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Fake Check Scams

If someone you don't know wants to pay you by check but wants you to wire some of the money back, beware: It's a scam that could cost you thousands of dollars.

How do fake check scams work? There are many variations of the scam. It usually starts with someone offering to:

  • Buy something you advertised for sale;
  • Pay you to work at home;
  • Give you an "advance" on a sweepstakes you've won; or
  • Give you the first installment on the millions you'll receive for agreeing to transfer money in a foreign country to your bank account for safekeeping.

The scammers often claim to be in other countries and say it's too difficult to pay you directly, so they'll have someone in the U.S. who owes them money send you a check or money order.

The amount of the check or money order may be more than you're owed, so you're instructed to deposit it and wire the rest to the scammer or to someone else. Or you're told to wire some of the money back to pay a fee to claim your "winnings." In some cases, the scammer promises to transfer money directly to your bank account. You provide your account information for an electronic fund transfer. Instead, the crook sends your bank a phony check or money order with instructions to deposit it in your account. When you check your balance, it looks like the funds have arrived. Whatever the set-up, the result is the same - after you've wired the money, you find out that the check or money order has bounced.

Can you tell if the check or money order is good or not when I deposit it?

These fakes look so real that even bank tellers may be fooled. Some are counterfeit money orders, some are phony cashier's checks, and others look like they're from legitimate business accounts. The companies whose names appear may be real, but someone has dummied up the checks without their knowledge.

Under federal law, banks must make the funds you deposited available quickly - usually within one to five days. But just because you can withdraw the money doesn't mean the check is good, even if it looks like a cashier's check or money order from the post office. Forgeries can take weeks to be discovered.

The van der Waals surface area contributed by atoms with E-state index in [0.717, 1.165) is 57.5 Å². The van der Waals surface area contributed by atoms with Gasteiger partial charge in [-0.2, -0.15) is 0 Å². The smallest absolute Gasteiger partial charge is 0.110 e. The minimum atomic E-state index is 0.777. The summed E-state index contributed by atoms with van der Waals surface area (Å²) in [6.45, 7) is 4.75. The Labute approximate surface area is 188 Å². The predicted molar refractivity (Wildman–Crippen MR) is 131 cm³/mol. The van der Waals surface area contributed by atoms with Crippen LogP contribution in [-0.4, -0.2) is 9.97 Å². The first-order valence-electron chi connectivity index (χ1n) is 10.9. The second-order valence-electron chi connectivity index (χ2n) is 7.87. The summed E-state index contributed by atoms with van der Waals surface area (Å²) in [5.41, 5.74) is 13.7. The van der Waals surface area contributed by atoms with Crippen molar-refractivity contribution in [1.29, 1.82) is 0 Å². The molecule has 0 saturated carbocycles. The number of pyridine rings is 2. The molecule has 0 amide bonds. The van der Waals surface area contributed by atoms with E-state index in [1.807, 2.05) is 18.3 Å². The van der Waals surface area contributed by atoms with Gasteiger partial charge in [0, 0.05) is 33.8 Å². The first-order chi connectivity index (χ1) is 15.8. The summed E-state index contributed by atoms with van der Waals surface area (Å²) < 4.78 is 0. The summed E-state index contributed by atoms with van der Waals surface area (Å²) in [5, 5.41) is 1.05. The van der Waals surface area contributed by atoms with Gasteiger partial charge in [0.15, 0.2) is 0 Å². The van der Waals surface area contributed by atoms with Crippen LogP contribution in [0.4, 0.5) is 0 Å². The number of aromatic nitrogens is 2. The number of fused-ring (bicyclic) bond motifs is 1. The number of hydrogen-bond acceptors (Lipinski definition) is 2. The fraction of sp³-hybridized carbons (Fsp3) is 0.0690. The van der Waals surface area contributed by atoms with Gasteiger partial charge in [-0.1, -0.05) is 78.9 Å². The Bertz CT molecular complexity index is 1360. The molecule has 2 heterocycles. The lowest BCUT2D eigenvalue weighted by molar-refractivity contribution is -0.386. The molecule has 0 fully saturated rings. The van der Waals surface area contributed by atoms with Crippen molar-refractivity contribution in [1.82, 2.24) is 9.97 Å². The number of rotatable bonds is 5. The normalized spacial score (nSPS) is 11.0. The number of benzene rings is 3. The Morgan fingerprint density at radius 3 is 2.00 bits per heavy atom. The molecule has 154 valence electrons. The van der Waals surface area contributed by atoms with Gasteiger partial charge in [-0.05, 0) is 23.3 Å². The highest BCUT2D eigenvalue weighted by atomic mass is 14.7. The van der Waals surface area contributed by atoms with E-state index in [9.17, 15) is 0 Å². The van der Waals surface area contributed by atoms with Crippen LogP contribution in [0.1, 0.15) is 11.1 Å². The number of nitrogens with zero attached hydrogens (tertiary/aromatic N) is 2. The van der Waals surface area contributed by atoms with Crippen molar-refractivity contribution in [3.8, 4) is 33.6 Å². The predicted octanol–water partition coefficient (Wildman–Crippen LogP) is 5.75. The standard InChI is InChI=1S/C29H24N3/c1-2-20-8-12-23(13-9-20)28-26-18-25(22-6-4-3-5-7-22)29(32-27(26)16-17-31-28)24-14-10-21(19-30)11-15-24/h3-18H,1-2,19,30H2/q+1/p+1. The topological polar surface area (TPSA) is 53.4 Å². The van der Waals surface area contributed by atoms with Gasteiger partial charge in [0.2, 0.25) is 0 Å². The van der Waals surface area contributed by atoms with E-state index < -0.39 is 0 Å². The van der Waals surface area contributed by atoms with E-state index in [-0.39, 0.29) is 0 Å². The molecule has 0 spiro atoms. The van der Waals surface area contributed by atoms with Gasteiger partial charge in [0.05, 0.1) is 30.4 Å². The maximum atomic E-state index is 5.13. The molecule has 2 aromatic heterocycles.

If the Check or money order turns out to be fake, isn't that the bank's problem?

You are responsible for the checks and money orders you deposit. That's because you're in the best position to determine how risky the transaction is - you're the one dealing directly with the person who is arranging for the payment to be sent to you. When a check or money order bounces, you owe your bank the money you withdrew. The bank may be able to take it from your accounts or sue you to recover it. In some cases, law enforcement authorities could bring charges against the victims because it may look like they were involved in the scam and knew the check or money order was counterfeit.

How do these scammers find their victims?

Fake check scammers scan newspaper and online advertisements for people listing items for sale, and check postings on online job sites from people seeking employment. They place their own ads with phone numbers or email addresses for people to contact them. And they call or send emails or faxes to people randomly, knowing that some will take the bait. How can I protect myself from fake check scams?

There is no legitimate reason for someone who is giving you money to ask you to wire money back - that's a clear sign that it's a scam. If a stranger wants to pay you for something, insist on a cashier's check for the exact amount, preferably from a local bank or one with a branch in your area.

If you think someone is trying to pull a fake check scam, don't deposit it - report it! Contact the National Consumers League's National Fraud Information Center, www.fraud.org or (800)876-7060. There are also more detailed tips about fake check scams in the telemarketing and Internet fraud sections of the Web Site.